José A. Gutiérrez D.
[This paper is based in ‘Eating, Shitting and Shooting: A Scatological and Culinary Approximation to the Daily Lives of Rebels’, published (online) in Studies in Conflict & Terrorism.]
Over the last two decades, there has been a proliferation of research in the area of conflict. While a wide range of topics have been covered, one conspicuous gap remains within the literature on the everyday lives of rebels. This gap is puzzling since the last decades have also seen increased interest in researching the “everyday” within all areas of social sciences, but particularly in areas such as nationalism and State-building, which are closely related to conflict studies. This is curious, because there appears to be a serious inability to grasp the humanity of actors in conflict, and of rebels in particular. In conflict studies, researchers tend to investigate them with as much—and often far less—empathy as entomologists would study bugs: “cockroaches behave in this way under these circumstances”, “slugs exhibit peculiar behaviour under strained conditions”, and so on and so forth.
However, we social scientists are not entomologists observing bugs. We research sentient, emotional, affective, moral, social, rational beings. I want to emphasise that I refer to ‘rational’ here in the broad sense of the word; as beings capable of using reason and complex thought patterns. Unfortunately, rationality has been often reduced in social sciences to a crude and narrow caricature, equated with the maximiser, selfish, egoist “rational agent”. Conflict studies seem to be one of the last strongholds where the rational agent or homo economicus still enjoys popularity and good health, having faced decades of sustained critique in other areas of knowledge. I think, from an epistemological point of view, this is one very important reason (together with the toxic political climate inaugurated with the so-called War on Terror and practical difficulties of ethnographic research in conflict) why there has been a problem within conflict studies to embrace the shift towards “the everyday” that we see in other disciplines of social sciences. Understanding the daily lives of rebels requires us to understand their humanity and all those other dimensions that relativise the predominant paradigm which reduces them to mere predators.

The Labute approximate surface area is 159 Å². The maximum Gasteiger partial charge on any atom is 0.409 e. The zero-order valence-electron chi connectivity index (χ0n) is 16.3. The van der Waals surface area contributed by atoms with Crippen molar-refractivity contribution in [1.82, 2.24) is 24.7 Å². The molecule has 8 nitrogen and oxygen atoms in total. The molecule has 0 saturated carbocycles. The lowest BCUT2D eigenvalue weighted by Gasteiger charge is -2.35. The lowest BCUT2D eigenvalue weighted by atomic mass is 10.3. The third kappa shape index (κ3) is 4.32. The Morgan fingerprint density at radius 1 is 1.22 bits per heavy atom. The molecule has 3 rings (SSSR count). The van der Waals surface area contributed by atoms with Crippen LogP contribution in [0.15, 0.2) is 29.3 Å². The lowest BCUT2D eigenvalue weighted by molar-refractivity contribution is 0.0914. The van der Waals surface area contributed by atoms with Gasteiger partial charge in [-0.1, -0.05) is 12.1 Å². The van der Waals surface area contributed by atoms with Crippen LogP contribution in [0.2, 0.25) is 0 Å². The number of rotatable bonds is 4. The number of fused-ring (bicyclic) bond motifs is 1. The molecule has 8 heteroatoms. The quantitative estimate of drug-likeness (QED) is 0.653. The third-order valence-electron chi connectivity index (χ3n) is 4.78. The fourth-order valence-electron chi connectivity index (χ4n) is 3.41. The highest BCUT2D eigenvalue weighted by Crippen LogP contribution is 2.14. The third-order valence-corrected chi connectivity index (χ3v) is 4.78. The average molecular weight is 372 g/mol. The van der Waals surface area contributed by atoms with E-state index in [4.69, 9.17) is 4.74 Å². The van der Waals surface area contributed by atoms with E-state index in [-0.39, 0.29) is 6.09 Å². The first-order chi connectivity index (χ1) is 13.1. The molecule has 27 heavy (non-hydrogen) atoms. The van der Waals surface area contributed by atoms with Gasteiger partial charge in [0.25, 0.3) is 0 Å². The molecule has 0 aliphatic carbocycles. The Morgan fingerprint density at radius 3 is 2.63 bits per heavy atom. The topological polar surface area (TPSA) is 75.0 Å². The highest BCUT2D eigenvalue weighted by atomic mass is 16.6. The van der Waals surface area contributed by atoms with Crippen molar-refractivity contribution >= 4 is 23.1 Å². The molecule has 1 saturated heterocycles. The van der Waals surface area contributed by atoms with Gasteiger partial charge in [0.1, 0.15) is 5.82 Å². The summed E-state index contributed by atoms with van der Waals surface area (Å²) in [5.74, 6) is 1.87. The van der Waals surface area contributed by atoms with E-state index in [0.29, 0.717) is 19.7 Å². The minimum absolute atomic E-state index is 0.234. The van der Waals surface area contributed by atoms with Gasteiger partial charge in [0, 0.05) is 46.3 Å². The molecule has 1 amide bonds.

Yet, rebel lives matter. I want to proclaim this loud and clear. They matter, naturally, as the lives of any other human being matter, from a political, moral and philosophical perspective. This is important to remember in an era where we have naturalised, internalised and normalised the proliferation of drones, summary executions, torture (watered down as inhumane and degrading treatment), throwing bodies into the sea in the style of the 1970s dictatorships, and mass bombardment. This in itself is enough reason to take rebels’ lives seriously. But they also matter because the exploration of these day-to-day dynamics can help reflect and highlight important dynamics behind conflict. These can be valuable contributions to exploring conflict with an eye to understand ways to overcome it, to create a ground for ‘civilised’ dialogue, and, if we are bold enough, to engage in creative and transformative peace-building.